2019

KEEPING CURRENT

SOCIAL RESPONSIBILITY

Portraits of Consumerism

Photographer stirs emotion by turning lens on social issues

While some people recycle their soda cans and tote reusable grocery bags, photographer Chris Jordan hopes his photographic art inspires consumers to think about the big picture of social responsibility (SR) and what effect their actions—or inaction—can have the environment and the world.

"My belief is, if we can feel these issues more deeply, if we can feel our rage or anger or grief—whatever it is … I think we would feel very differently than we do now, and we might be moved to act in a different way," said Jordan, who will speak at an ASQ event on SR on April 22 in Milwaukee.

Jordan, a corporate lawyer who became a full-time photographer in 2003, began photographing American mass debris somewhat by accident. His early photos centered on color theories and he didn’t intend them to be commentary on consumerism. He was more concerned about aesthetics.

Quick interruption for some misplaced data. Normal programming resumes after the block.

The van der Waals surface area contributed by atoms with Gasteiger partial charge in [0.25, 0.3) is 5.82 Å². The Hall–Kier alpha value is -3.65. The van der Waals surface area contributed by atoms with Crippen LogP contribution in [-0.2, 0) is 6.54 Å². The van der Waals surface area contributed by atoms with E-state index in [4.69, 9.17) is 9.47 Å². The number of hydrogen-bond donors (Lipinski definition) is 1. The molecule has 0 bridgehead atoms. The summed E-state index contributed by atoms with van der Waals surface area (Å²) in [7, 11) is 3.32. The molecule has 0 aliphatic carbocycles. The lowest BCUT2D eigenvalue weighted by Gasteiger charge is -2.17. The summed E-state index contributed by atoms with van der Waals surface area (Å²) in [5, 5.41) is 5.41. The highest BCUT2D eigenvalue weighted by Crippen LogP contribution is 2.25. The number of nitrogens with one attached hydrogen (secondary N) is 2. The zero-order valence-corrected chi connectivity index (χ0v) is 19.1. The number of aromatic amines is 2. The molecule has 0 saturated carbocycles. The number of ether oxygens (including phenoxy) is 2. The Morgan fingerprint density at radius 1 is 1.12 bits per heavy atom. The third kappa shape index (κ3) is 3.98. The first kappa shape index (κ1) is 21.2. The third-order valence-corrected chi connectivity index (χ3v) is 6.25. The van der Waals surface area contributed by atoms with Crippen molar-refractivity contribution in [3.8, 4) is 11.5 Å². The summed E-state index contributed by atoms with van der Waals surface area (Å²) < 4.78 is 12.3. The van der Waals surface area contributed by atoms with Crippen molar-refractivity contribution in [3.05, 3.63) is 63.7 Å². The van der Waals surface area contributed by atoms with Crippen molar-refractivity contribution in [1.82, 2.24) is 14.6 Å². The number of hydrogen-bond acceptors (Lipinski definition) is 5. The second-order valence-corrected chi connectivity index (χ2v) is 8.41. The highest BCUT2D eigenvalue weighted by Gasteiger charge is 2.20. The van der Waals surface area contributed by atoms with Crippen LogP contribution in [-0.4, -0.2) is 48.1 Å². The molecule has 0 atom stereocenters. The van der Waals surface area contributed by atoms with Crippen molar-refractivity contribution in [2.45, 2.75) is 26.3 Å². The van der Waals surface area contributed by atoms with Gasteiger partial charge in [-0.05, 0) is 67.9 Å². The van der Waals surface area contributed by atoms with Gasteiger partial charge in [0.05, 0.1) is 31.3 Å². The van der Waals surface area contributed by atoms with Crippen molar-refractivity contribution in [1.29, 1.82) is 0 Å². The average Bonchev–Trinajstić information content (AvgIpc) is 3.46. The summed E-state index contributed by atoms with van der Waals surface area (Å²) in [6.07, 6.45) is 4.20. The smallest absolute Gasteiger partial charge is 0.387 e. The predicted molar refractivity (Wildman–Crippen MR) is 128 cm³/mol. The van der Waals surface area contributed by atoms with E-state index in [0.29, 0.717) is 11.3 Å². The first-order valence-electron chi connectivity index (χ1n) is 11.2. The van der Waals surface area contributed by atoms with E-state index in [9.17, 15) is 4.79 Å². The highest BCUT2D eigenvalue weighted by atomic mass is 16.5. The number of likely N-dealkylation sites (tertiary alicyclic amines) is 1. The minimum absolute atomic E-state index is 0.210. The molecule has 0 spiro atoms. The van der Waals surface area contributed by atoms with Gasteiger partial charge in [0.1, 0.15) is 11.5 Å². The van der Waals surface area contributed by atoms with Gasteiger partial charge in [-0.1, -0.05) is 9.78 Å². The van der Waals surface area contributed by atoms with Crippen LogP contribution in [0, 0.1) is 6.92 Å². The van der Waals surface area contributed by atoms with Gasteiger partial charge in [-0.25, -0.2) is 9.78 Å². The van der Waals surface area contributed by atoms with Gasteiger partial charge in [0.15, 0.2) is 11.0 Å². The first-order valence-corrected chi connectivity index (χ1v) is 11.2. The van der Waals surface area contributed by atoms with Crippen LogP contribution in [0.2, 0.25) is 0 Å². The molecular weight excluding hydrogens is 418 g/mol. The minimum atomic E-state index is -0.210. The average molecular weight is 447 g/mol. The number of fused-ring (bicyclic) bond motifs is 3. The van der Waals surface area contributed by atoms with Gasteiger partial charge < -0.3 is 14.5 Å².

"I’d go out looking for this specific kind of color. One of the places where I found this color and where I took a lot of photos was the industrial port of Seattle," he said.

Jordan was drawn to photographing things such as rusty rail cars and shipping containers. He eventually brought one of his photos—a giant colorful garbage pile—to his office and hung it up. Friends talked about how well the photo depicted consumerism.

"I started reading about consumerism and discovered there is this vast body of knowledge that has been out there for 100 years," Jordan said. "I had this waking-up process. It has been under my nose, but I’ve never faced up to it for years."

Jordan’s early works involved straight photographs (images unmanipulated by the artist), such as the pile of garbage, which make up his "Intolerable Beauty" series. "The idea behind that series was to capture the scale of our consumption," he said.

From there, Jordan moved on to making collaborative artwork rather than straight photos, which he believed didn’t always realistically portray the country’s consumption.